Group #1: Jamie Newman (USA); Guilherme Barcellos (Brazil); Andrés Aizman (Chile); Fernando Rivera (USA); Luiz Rojas Orellana (Chile); Neil Winawer (USA); Esteban Gandara (Canada); Jairo Roa (Colombia)

Group#2 (2010-now): Guilherme Barcellos (Brazil); Jamie Newman (USA); Andrés Aizman (Chile); Daniel Grassi (Argentina); Fernando Rivera (USA); Luiz Rojas Orellana (Chile); Roberto Daniel Martinez (Argentina); Lucas Zambon (Brazil); Neil Winawer (USA); Esteban Gandara (Canada); Fabiana Rolla (Brazil)

Monday, March 14, 2011

An interview with the 'father' of hospitalist medicine

Partners: Early on there was clearly some resistance to the concept of hospital medicine from other internists and other specialties. Do you find that is still the case today?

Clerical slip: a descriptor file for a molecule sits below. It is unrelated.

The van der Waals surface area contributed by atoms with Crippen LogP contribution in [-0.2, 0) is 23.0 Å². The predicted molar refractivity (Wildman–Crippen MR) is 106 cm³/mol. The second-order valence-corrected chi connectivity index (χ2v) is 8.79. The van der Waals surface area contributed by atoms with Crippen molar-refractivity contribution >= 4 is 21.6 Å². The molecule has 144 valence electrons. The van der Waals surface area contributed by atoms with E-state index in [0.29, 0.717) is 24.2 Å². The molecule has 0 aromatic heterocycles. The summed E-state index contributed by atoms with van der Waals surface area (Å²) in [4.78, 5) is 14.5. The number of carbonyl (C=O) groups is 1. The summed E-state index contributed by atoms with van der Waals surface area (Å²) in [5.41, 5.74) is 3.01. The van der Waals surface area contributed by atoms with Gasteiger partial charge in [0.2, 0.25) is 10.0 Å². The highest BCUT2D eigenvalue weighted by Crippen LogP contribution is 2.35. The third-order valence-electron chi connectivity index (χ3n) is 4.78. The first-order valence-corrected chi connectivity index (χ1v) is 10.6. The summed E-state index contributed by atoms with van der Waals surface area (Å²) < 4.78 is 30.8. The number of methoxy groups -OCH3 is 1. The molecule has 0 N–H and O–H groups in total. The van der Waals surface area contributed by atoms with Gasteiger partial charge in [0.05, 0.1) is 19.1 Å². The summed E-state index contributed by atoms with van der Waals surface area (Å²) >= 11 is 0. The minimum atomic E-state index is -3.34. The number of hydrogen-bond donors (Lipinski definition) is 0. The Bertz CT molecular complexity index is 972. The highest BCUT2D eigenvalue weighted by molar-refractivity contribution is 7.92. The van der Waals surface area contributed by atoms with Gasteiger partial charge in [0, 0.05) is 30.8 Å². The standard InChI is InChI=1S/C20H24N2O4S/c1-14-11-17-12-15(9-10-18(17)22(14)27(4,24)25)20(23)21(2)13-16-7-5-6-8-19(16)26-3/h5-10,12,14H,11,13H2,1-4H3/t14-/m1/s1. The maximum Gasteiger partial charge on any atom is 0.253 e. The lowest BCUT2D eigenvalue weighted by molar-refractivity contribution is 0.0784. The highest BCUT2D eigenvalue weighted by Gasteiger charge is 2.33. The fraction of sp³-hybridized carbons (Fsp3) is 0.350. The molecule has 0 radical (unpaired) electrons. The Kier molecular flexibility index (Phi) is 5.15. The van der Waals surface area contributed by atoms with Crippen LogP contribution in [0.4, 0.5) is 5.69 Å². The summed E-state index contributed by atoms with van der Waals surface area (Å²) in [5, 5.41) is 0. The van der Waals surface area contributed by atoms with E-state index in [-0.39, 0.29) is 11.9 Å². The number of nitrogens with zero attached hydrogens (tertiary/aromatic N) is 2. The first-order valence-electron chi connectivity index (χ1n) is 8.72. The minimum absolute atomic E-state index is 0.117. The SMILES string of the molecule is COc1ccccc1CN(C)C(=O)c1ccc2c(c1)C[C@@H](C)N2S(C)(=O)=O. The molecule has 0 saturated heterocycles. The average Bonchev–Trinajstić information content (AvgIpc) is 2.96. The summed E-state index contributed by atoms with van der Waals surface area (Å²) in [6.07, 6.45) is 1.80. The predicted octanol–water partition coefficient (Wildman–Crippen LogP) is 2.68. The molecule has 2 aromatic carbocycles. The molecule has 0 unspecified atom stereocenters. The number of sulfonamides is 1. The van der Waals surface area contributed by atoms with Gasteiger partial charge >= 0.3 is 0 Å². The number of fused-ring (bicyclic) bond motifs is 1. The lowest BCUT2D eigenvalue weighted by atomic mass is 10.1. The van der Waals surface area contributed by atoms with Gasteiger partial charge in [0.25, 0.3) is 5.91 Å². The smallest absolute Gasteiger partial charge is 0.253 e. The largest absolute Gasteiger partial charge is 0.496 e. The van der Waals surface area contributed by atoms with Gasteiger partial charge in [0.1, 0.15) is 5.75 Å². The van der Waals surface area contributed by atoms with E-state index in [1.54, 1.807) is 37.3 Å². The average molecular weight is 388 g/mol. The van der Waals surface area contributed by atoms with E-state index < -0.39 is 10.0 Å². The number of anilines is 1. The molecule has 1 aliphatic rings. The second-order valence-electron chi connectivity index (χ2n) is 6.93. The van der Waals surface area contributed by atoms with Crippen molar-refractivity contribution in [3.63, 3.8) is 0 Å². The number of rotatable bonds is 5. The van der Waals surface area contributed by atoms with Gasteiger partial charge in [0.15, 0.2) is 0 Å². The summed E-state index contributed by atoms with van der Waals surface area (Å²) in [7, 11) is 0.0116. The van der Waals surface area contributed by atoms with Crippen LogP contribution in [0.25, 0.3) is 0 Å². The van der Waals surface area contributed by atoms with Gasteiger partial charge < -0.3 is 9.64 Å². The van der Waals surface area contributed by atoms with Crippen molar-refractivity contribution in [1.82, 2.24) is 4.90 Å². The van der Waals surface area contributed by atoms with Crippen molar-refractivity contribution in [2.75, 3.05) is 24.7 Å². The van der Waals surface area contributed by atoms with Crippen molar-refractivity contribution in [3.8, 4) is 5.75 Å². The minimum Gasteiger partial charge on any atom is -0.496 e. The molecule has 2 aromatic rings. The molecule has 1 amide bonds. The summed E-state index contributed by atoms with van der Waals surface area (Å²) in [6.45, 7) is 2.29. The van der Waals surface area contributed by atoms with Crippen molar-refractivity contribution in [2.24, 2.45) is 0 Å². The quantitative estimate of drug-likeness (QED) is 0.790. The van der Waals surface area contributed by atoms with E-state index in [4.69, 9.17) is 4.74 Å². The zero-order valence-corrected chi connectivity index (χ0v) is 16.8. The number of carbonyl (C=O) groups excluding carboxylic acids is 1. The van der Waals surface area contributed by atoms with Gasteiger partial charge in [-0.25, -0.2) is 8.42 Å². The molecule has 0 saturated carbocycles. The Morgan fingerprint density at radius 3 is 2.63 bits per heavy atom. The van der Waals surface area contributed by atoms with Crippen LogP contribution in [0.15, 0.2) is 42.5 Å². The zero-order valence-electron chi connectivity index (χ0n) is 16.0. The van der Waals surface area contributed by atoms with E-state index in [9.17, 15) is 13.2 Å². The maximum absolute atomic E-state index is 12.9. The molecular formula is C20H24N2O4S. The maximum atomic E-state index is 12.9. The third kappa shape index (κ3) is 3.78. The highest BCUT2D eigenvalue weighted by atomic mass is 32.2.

Wachter: Sure, and I actually would have been disappointed in my field had there not been. In order to achieve the advantages of having a hospitalist — and those advantages really are focused practice where this person becomes an expert in the management of sick hospitalized patients, available throughout the day and often the night, with on-site presence, and a level of coordination of hospital care that can’t be achieved by a primary care doctor trying to manage a hospitalized patient — in order to achieve those advantages there is a cost. That cost is a purposeful discontinuity of care, with the primary care doctor no longer maintaining the responsibility to manage a hospitalized patient. If I was a primary care doctor and I was being confronted with a model in which a different doctor would take care of my patient when he or she were very sick, that would bother me too. It’s really the reason why, in the early years of the field, our professional society, and our whole field really, came down very strongly against programs that were mandatory. We really felt that if the model develops and grows organically, and some primary care doctors see why there may be advantages to them and their patients in doing things this way, that over time it would grow of its own momentum. I think that has largely been what has happened.

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